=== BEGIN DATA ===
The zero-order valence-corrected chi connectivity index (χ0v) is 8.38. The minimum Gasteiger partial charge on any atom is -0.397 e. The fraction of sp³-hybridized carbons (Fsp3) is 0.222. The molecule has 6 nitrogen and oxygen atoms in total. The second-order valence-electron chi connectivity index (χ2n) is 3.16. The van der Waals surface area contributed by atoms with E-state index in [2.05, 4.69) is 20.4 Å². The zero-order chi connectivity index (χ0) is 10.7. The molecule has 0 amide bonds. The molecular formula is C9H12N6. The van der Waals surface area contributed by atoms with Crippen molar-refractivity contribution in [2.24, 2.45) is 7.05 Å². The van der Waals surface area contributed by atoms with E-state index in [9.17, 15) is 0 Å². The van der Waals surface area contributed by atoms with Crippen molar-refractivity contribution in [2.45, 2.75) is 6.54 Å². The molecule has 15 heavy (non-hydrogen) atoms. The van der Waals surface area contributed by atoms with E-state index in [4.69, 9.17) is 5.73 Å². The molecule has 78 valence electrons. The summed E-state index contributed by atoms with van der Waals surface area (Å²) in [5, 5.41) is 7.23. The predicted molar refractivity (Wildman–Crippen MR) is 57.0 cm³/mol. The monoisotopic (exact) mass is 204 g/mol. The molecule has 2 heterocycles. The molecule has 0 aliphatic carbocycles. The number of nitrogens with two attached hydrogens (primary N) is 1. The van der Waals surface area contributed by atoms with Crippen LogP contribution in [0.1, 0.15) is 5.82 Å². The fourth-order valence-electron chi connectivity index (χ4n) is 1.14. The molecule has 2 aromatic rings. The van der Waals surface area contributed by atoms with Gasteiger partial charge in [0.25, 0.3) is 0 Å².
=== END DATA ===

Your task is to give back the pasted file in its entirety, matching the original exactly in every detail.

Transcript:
The zero-order valence-corrected chi connectivity index (χ0v) is 8.38. The minimum Gasteiger partial charge on any atom is -0.397 e. The fraction of sp³-hybridized carbons (Fsp3) is 0.222. The molecule has 6 nitrogen and oxygen atoms in total. The second-order valence-electron chi connectivity index (χ2n) is 3.16. The van der Waals surface area contributed by atoms with E-state index in [2.05, 4.69) is 20.4 Å². The zero-order chi connectivity index (χ0) is 10.7. The molecule has 0 amide bonds. The molecular formula is C9H12N6. The van der Waals surface area contributed by atoms with Crippen molar-refractivity contribution in [2.24, 2.45) is 7.05 Å². The van der Waals surface area contributed by atoms with E-state index in [9.17, 15) is 0 Å². The van der Waals surface area contributed by atoms with Crippen molar-refractivity contribution in [2.45, 2.75) is 6.54 Å². The molecule has 15 heavy (non-hydrogen) atoms. The van der Waals surface area contributed by atoms with E-state index in [4.69, 9.17) is 5.73 Å². The molecule has 78 valence electrons. The summed E-state index contributed by atoms with van der Waals surface area (Å²) in [5, 5.41) is 7.23. The predicted molar refractivity (Wildman–Crippen MR) is 57.0 cm³/mol. The monoisotopic (exact) mass is 204 g/mol. The molecule has 2 heterocycles. The molecule has 0 aliphatic carbocycles. The number of nitrogens with two attached hydrogens (primary N) is 1. The van der Waals surface area contributed by atoms with Crippen LogP contribution in [0.1, 0.15) is 5.82 Å². The fourth-order valence-electron chi connectivity index (χ4n) is 1.14. The molecule has 2 aromatic rings. The van der Waals surface area contributed by atoms with Gasteiger partial charge in [0.25, 0.3) is 0 Å².